By Ed Huyck
By Melissa Wray
By Patrick Strait
By Jonathan McJunkin
By B Fresh Photography
By Ryan Siverson
By Kendra Sundvall
By Ed Huyck
Sometimes so much is happening on our Twin Cities stages that it seems the best format for a theater section would be one that apes Larry King's recently retired column in USA Today, a stream of babble, separated by ellipses: In my opinion, Harry Hamlin is the next Harrison Ford...Whatever happened to the hootenanny? Isn't it time to bring it back?...I was with the Dead Kennedys when they started their act, and suggested they call themselves Kennedy Head Explosion....
One night at Balls Cabaret, for example, will leave an intrepid theater critic's poor brain so swimming with little notes and comments about forthcoming shows that the piteous fellow might just break down and cry for the sheer overabundance of it. Balls Cabaret, every Saturday at midnight at the Southern Theater, remains a sort of unannounced preview night for local performers. A recent show, for example, featured both actor/storyteller Ken Bradley, who has an upcoming one-man show at Intermedia Arts' annual Absolute Originals mini-festival; and juggler/club-kid Jay Gilligan, who will be flinging items with merry abandon at the Bryant-Lake Bowl over the next few months.
Let us begin with a comment or two about Gilligan, who just returned from a festival of experimental juggling in Helsinki. He returned with his hair dyed an astonishing assortment of patterns, looking vaguely like some large jungle cat that had been assaulted by a colorblind street tough wielding a random assortment of spray cans. He explained to the crowd at Balls that he had explored some juggling roots while in Finland, and who knows, at his forthcoming show titled Building Weight, he might be juggling rocks or clods of dirt. (The show starts February 21 at Bryant-Lake Bowl.)
He then sat on the floor of the Southern Theater and tossed a number of small beanbags into the air, whereupon they landed on the ground with a little thud. He continued to toss and thud the beanbags, making an interesting series of patterns with them, but I must say, in my very best stentorian Larry King voice, that if Gilligan is to continue flipping things in this manner it is time he dumped his occasional self-description as a "postmodern juggler." His work is growing so premodern as to be perfectly primitive, and I expect soon he shall be flinging cavewomen around by their hair, as I hear did the earliest troglodyte tregetours.
Ken Bradley, in the meanwhile, was the soul of the Seventies, at least in his story, which will be featured in his show The Giguntic American Saga. Longtime theatergoers will remember the dour-visaged Bradley, who used to make frequent appearances locally, perhaps most notoriously as that murderous child in Theater 911's production of Bad Seed a decade ago. Apparently, Bradley himself was something of a bad seed, as his onstage reminiscence relates how he nearly set his mother's house on fire back when he was a latchkey kid. Now, I have complained before about the morbid preoccupation most solo performers seem to have with their own biographies, and I will continue to discourage it: Rummaging around in somebody's journal is only interesting when they have accidentally left it at the foot of their bed, and not when they are onstage reading it aloud for God and everybody to hear. But I will say this: If it must be autobiography, let it involve houses nearly burning down.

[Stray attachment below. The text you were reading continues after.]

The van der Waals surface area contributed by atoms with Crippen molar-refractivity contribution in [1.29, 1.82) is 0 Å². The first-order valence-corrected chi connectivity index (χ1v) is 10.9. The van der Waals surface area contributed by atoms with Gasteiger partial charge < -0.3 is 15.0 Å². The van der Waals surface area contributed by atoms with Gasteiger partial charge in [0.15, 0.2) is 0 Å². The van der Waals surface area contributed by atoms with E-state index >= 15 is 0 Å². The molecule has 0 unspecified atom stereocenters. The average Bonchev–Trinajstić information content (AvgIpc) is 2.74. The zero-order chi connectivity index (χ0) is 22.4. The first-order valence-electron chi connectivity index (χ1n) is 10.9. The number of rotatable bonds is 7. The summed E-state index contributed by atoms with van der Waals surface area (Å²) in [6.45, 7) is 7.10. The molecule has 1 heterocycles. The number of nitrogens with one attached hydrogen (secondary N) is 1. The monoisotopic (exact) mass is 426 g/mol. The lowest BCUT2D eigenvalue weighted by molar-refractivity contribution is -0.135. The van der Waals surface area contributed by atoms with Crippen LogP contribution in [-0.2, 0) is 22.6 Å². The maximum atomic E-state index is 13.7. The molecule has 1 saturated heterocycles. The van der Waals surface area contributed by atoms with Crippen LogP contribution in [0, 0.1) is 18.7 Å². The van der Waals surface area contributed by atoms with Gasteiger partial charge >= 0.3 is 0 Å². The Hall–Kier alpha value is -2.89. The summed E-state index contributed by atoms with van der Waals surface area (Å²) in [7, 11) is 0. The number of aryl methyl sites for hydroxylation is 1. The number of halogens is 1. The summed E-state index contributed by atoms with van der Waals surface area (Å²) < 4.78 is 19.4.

Alas, all this babbling about Balls has left me scant space to talk about The Nightingale at Heart of the Beast, which at last has proven that there is room in this world for a safe little corner where puppeteers can perform topless puppetry. Well, that's not exactly right. Dancer/actor/singer Lisa Carlson plays the nightingale of Hans Christian Andersen's story sans blouse, painted blue, and with a series of Yma Sumac-like trills and high-pitched squonks, but she doesn't actually manipulate any puppets. Indeed, strictly speaking, this somber and often beautiful Martha Boesing-directed show is less a puppet story than a masked fairy tale for adults. In this spirit, it includes spooky scenes like one in which a white-faced, twittering chamberlain (Jeune Lune veteran Alejandro Aguilera Duarte) tiptoes through a darkened forest, represented by a series of lit panels showing paper cutouts of tree-sheltered couples engaged in, well, coupling.
There is a photograph in the lobby that shows the puppetry troupe first moving into their Lake Street location--a former adult movie theater--while waving banners that read "Goodbye Porn, Hello Puppets!" This has always led me to wonder why we couldn't have both. Thanks to The Nightingale, at last we can.
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